Estimates of bird collision mortality at wind facilities in the contiguous United States

This new study by researchers at the Migratory Bird Center, Smithsonian Conservation Biology Institute in collaboration with the U.S. Fish and Wildlife Service identifies the real risk of industrial scale wind turbines to bird life. The paper will be published in December 2013 but portions can be reviewed by clicking the links on this page.


•    We estimate bird mortality at monopole wind turbines in the contiguous U.S.
•    Between 140,000 and 328,000 birds are killed annually at monopole turbines.
•    Mortality increases with increasing height of monopole turbines.
•    Mortality rates appear to be lower in the Great Plains relative to other regions.


Wind energy has emerged as a promising alternative to fossil fuels, yet the impacts of wind facilities on wildlife remain unclear. Prior studies estimate between 10,000 and 573,000 fatal bird collisions with U.S. wind turbines annually; however, these studies do not differentiate between turbines with a monopole tower and those with a lattice tower, the former of which now comprise the vast majority of all U.S. wind turbines and the latter of which are largely being de-commissioned. We systematically derived an estimate of bird mortality for U.S. monopole turbines by applying inclusion criteria to compiled studies, identifying correlates of mortality, and utilizing a predictive model to estimate mortality along with uncertainty. Despite measures taken to increase analytical rigor, the studies we used may provide a non-random representation of all data; requiring industry reports to be made publicly available would improve understanding of wind energy impacts. Nonetheless, we estimate that between 140,000 and 328,000 (mean = 234,000) birds are killed annually by collisions with monopole turbines in the contiguous U.S. We found support for an increase in mortality with increasing turbine hub height and support for differing mortality rates among regions, with per turbine mortality lowest in the Great Plains. Evaluation of risks to birds is warranted prior to continuing a widespread shift to taller wind turbines. Regional patterns of collision risk, while not obviating the need for species-specific and local-scale assessments, may inform broad-scale decisions about wind facility siting.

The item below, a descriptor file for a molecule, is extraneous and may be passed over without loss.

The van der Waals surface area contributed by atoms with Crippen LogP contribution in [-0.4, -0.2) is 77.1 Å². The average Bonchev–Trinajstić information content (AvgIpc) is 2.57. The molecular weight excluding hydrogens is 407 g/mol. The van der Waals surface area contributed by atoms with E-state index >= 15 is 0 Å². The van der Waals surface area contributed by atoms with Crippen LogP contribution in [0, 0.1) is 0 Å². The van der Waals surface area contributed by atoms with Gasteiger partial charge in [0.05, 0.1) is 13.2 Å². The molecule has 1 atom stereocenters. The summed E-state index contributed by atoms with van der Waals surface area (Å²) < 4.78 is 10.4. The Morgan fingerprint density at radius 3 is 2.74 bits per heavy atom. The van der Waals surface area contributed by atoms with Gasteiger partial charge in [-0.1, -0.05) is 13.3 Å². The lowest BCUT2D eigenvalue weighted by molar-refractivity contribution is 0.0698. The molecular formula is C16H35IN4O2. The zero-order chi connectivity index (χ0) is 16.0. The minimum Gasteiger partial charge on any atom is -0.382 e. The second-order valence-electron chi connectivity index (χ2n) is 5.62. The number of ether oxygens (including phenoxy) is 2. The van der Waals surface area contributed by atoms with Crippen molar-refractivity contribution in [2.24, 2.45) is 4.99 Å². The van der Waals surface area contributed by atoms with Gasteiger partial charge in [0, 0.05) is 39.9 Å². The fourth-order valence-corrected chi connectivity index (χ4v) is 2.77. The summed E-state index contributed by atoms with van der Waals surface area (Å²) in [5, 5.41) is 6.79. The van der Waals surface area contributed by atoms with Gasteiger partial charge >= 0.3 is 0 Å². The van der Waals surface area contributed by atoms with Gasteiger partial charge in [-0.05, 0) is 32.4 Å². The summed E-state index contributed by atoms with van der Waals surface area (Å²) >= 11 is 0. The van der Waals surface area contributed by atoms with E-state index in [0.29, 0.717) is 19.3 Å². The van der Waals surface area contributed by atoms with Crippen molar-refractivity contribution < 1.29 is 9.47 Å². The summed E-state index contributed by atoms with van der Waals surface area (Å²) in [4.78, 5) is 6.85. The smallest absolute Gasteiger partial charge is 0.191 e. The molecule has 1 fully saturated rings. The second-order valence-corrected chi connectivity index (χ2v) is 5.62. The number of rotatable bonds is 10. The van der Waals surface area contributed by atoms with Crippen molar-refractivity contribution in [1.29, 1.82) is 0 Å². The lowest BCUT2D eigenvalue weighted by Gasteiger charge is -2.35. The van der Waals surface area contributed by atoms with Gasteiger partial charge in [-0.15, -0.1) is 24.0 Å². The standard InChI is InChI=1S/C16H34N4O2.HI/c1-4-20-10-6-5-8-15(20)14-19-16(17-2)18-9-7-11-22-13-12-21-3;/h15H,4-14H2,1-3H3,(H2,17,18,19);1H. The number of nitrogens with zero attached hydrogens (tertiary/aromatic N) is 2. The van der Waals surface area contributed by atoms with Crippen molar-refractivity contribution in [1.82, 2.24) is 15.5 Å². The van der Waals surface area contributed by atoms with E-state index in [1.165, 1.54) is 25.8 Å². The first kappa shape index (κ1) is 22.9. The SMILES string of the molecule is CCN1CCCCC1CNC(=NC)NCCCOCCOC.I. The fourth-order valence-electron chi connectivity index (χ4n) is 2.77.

Estimatesofbirdcollisionmortality Contiguous U Swindfacilities

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OCT 14 2013
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